health insurance

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Americans are again enrolling in health insurance plans under Obamacare. We learn what’s new, what’s changed and what challenges are ahead for the Affordable Care Act and Healthy Michigan from Marianne Udow-Phillips of Ann Arbor’s Center for Healthcare Research and Transformation.

Todd Tennis photo
Courtesy image / Ingham County Board of Commissioners

Ingham County officials may be nearing a resolution over how to provide medical services to the county’s neediest residents. That’s been an issue since participation plunged and surpluses soared at the Ingham Health Plan. Current State speaks with Ingham County Commissioner Todd Tennis about the road ahead.

Current State talks with analyst Marianne Udow-Phillips about the U.S. Supreme Court decision upholding the Affordable Care Act.

Naeyaert and Daman with Bashore
Scott Pohl / WKAR

Continued funding for the Ingham Health Plan debated as U.S. Supreme Court ruling on Obamacare looms. Current State speaks with Tim Daman of the Greater Lansing Regional Chamber of Commerce and County Commissioner Robin Naeyaert.

Scott Pohl/WKAR

Since the launch of Obamacare, close to 300,000 Michigan residents have enrolled in health insurance plans offered through the state exchange.  

Many of them are now watching the U.S. Supreme Court closely.   A decision in the the case ‘King v Burwell’ is due by the end of the month.  It will determine whether or not federal subsidies, which help pay premiums for about three-quarters of those participants, will continue.

Scott Pohl/WKAR

The Ingham County Health Plan was created in 1998 to help the region’s most vulnerable residents help pay for medical care. At one time, the program served around 14,000 people. But after the implementation of the Affordable Care Act, many of those people became eligible for insurance, either through the expanded Medicaid program or the private insurance market. That means that the yearly $3.2 million dollar millage for the program that voters renewed last fall is supporting a much smaller program.

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Medicaid benefits used to be available mostly to low-income children, pregnant women, and disabled adults in Michigan. But that changed in 2013 when Michigan voted to use federal funds from the Affordable Care Act to extend those benefits to more people. Gov. Rick Snyder was a major force behind the legislation, saying it would mean lower healthcare costs and more federal dollars for Michigan. Healthy Michigan, the state’s expanded Medicaid program, has enrolled nearly 600,000 people to date. But the future of the program depends on the Department of Health and Human Services getting a waiver from the federal government.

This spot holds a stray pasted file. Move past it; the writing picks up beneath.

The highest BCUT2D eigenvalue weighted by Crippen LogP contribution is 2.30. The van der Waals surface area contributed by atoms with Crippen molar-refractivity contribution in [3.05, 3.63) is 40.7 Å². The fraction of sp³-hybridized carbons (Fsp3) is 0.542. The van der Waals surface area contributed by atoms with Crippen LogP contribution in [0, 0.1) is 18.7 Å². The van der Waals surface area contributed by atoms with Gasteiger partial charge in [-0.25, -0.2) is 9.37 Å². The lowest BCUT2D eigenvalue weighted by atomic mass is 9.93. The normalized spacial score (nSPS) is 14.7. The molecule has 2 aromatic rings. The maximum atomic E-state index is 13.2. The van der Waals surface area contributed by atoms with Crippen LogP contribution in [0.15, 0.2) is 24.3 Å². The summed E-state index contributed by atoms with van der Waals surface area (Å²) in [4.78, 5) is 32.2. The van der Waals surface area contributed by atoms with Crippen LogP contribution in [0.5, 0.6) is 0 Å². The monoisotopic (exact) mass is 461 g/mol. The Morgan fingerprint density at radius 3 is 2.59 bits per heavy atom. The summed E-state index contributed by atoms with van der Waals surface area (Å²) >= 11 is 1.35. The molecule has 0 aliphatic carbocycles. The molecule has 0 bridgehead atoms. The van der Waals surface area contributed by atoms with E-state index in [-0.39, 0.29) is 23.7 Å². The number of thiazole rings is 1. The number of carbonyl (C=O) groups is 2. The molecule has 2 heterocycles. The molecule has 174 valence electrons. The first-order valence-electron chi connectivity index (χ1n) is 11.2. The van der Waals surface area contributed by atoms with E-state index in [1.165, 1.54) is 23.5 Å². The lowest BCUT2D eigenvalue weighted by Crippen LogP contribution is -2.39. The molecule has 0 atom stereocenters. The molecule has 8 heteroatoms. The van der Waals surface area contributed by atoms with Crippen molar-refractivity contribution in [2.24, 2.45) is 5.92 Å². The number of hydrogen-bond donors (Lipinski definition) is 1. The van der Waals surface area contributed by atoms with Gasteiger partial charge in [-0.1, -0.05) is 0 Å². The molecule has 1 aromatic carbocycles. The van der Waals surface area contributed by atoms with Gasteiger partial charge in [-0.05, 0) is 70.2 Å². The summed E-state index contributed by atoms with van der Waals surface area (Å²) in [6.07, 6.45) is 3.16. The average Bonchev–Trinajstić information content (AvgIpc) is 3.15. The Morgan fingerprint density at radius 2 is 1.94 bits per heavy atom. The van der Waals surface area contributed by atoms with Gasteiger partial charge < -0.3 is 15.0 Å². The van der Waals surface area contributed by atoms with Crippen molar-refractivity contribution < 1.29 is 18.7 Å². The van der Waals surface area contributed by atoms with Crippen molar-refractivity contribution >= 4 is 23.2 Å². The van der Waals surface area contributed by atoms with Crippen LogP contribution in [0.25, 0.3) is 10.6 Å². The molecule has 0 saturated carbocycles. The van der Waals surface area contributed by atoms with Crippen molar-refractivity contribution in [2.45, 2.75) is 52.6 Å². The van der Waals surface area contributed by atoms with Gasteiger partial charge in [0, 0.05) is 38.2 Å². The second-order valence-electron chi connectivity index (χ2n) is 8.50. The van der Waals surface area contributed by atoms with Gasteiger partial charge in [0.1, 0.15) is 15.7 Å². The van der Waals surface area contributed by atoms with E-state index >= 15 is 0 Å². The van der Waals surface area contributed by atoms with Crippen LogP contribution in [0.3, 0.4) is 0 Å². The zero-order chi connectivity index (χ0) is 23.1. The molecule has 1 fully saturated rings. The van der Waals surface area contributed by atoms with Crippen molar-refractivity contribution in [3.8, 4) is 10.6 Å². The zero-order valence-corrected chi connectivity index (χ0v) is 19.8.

Flickr - Adrian Clark

Open enrollment for health insurance offered through the Affordable Care Act has begun again. Michiganders without health coverage can enroll in plans offered by 16 different insurance carriers. The enrollment period runs through February 15, but anyone wanting coverage by the beginning of the year needs to enroll by December 15.


The new ‘Abortion Insurance Opt-Out Act’ bans insurance companies from offering coverage for the procedure as a standard part of a policy. Persons wanting the coverage will need to purchase a separate “rider” for their policy.

Flickr - Eldercare2008

By virtually all accounts, the roll out of the Affordable Care Act has been shaky at best. The website,, was virtually unusable for October and into November. But lately, reports are showing that the website’s improved considerably and, correspondingly, the number of people signing up for the health care exchanges is growing.

Governor Rick Snyder's administration is asking lawmakers to quickly authorize spending $31 million to help run an online marketplace where hundreds of thousands of people can start shopping for health insurance later this year.

WKAR file photo

Some state lawmakers say they hope to pass an overhaul of Blue Cross-Blue Shield of Michigan after dropping some controversial abortion language.

Judge Halts Contraceptive Mandate For Mich. Firm

Jan 1, 2013
southerfried / morgueFile

A federal judge has ruled a property management company owned by the founder of Domino's Pizza doesn't have to immediately implement mandatory contraception coverage in the health care law.

WKAR file photo

Governor Rick Snyder has vetoed an overhaul of Blue Cross-Blue Shield of Michigan because the legislation would require insurance companies to offer separate coverage for abortions. But he signed new regulations on clinics that perform abortions that could force some of them to shut down.

WKAR File Photo

Patients might have to pay out of their own pockets for medical marijuana if lawmakers pass two bills in the state House.